If you're not at work right now, then you'll have to choose something else that you can do immediately. Do you need to call up somebody? Do you need to clean that dusty filter screen on the air conditioning unit? Is there a basket of laundry that's been sitting in the hallway all week, mocking you?

Find something RIGHT NOW and DO IT!!!

Mini Goal Setting Activity: Step 4

Now that you've accomplished something that you've been putting off all day/week/month...how do you feel?

Kinda good, right?

That wasn't so hard. And look. It's done.

Now look at that list again. Now that you've done the one item that could be accomplished the soonest, it's time to focus on the one that is the most important. If there was only one more item on that list that you could accomplish today, what would it be? Which one item on there would give you some relief, would make your spouse or your boss happy, or which one is acting as a roadblock, preventing you from accomplishing other tasks.

Identify that next task, and resolve to get it done today. Don't put it off. Do it.

Do it, and feel good about it.

What's Next?

Keep going...

Failed Personal Goals Fueled My Depression For Years

For several years I was really into goal-setting.

I had read a book titled, “Goals!” by author and motivational speaker Brian Tracy, and it really got me into writing down my goals every single day. I loved that book. He talked about how to set goals and how to make plans to achieve them and how to act on those plans every day.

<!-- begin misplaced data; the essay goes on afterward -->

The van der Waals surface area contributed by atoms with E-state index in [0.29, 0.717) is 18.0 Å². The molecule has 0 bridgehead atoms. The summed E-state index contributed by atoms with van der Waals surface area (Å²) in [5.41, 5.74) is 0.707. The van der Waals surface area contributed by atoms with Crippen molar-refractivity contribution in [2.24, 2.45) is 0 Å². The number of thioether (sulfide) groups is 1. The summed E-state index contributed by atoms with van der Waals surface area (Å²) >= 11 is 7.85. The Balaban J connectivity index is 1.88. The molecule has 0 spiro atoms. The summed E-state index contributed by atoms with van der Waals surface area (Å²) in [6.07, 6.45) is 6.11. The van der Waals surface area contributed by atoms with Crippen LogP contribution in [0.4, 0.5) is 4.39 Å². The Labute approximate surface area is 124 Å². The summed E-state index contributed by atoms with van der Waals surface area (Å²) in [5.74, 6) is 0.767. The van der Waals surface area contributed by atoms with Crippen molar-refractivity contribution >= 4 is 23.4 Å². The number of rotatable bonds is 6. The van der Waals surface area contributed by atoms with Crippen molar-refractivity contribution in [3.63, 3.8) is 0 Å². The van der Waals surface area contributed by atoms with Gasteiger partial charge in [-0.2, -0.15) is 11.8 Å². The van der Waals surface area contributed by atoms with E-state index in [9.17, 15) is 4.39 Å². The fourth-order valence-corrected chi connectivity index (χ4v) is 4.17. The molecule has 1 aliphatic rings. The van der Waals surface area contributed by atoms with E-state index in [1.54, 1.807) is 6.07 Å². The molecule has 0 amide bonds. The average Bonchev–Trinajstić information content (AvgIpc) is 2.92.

Basic stuff.

Good stuff.

But goals are not always good. Sometimes goals are bad. Sometimes your goals can hurt you. I know this because that is what happened to me for many years as I battled depression.

Unrealistic Goals Set Me Up For Failure

Now, all of the goals that I set were realistic and attainable. We’re talking about goals that are not just humanly possible, but were the kinds of goals that many people have been able to achieve throughout history. All of them were realistic for somebody. But the problem was that they were not all realistic for me.

I was not a high achiever. I mean, I was intelligent enough, talented enough. But I wasn’t someone who had a track record of success. I wasn’t there yet. So I would look at other people who were living the kind of life that I wanted to have for me and my family, and I would try to do the kinds of things that they were doing.

But I was not them.

Sure, I could accomplish some goals here and there, but I couldn’t keep on going and going and going with a string of progressively more difficult goals. I didn’t have the inner strength and consistency needed to get myself from Point A to Point Z. I could get to B and C and maybe D, but then I’d start running out of steam.